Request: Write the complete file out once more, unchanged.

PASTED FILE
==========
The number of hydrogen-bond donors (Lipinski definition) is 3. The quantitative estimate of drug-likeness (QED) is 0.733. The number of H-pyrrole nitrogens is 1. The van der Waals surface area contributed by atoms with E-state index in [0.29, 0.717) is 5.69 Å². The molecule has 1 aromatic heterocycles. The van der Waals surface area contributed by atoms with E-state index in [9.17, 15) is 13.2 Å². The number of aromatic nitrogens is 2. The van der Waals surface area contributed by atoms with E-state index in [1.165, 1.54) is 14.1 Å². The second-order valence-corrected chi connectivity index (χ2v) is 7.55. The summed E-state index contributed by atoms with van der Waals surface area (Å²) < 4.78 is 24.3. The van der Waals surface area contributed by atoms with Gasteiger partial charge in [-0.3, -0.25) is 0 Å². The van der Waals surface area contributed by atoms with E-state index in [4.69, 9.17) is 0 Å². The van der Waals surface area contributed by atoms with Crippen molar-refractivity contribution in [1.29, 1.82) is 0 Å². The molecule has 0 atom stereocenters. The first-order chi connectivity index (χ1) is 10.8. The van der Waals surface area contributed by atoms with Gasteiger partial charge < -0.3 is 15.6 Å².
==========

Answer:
The number of hydrogen-bond donors (Lipinski definition) is 3. The quantitative estimate of drug-likeness (QED) is 0.733. The number of H-pyrrole nitrogens is 1. The van der Waals surface area contributed by atoms with E-state index in [0.29, 0.717) is 5.69 Å². The molecule has 1 aromatic heterocycles. The van der Waals surface area contributed by atoms with E-state index in [9.17, 15) is 13.2 Å². The number of aromatic nitrogens is 2. The van der Waals surface area contributed by atoms with E-state index in [1.165, 1.54) is 14.1 Å². The second-order valence-corrected chi connectivity index (χ2v) is 7.55. The summed E-state index contributed by atoms with van der Waals surface area (Å²) < 4.78 is 24.3. The van der Waals surface area contributed by atoms with Gasteiger partial charge in [-0.3, -0.25) is 0 Å². The van der Waals surface area contributed by atoms with E-state index in [4.69, 9.17) is 0 Å². The van der Waals surface area contributed by atoms with Crippen molar-refractivity contribution in [1.29, 1.82) is 0 Å². The molecule has 0 atom stereocenters. The first-order chi connectivity index (χ1) is 10.8. The van der Waals surface area contributed by atoms with Gasteiger partial charge < -0.3 is 15.6 Å².